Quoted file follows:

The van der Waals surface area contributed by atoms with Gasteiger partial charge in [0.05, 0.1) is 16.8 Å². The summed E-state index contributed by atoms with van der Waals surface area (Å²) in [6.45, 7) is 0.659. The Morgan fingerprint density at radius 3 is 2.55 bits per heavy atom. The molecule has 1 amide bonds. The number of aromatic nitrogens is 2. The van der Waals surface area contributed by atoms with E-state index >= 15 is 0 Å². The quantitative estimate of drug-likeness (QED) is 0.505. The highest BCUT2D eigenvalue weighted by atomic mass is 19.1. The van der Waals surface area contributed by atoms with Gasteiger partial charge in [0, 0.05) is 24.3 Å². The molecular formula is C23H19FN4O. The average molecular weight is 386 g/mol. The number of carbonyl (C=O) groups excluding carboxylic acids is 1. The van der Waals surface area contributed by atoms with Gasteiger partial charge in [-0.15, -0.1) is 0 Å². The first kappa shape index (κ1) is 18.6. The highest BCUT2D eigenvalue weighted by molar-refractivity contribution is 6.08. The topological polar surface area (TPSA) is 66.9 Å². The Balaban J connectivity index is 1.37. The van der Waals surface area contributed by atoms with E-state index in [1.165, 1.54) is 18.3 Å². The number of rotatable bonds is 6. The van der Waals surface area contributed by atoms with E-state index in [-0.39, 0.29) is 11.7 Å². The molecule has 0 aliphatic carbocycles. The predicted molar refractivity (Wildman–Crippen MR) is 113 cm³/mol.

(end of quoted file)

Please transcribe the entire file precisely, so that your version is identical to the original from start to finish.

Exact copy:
The van der Waals surface area contributed by atoms with Gasteiger partial charge in [0.05, 0.1) is 16.8 Å². The summed E-state index contributed by atoms with van der Waals surface area (Å²) in [6.45, 7) is 0.659. The Morgan fingerprint density at radius 3 is 2.55 bits per heavy atom. The molecule has 1 amide bonds. The number of aromatic nitrogens is 2. The van der Waals surface area contributed by atoms with E-state index >= 15 is 0 Å². The quantitative estimate of drug-likeness (QED) is 0.505. The highest BCUT2D eigenvalue weighted by atomic mass is 19.1. The van der Waals surface area contributed by atoms with Gasteiger partial charge in [0, 0.05) is 24.3 Å². The molecular formula is C23H19FN4O. The average molecular weight is 386 g/mol. The number of carbonyl (C=O) groups excluding carboxylic acids is 1. The van der Waals surface area contributed by atoms with Gasteiger partial charge in [-0.15, -0.1) is 0 Å². The first kappa shape index (κ1) is 18.6. The highest BCUT2D eigenvalue weighted by molar-refractivity contribution is 6.08. The topological polar surface area (TPSA) is 66.9 Å². The Balaban J connectivity index is 1.37. The van der Waals surface area contributed by atoms with E-state index in [1.165, 1.54) is 18.3 Å². The number of rotatable bonds is 6. The van der Waals surface area contributed by atoms with E-state index in [-0.39, 0.29) is 11.7 Å². The molecule has 0 aliphatic carbocycles. The predicted molar refractivity (Wildman–Crippen MR) is 113 cm³/mol.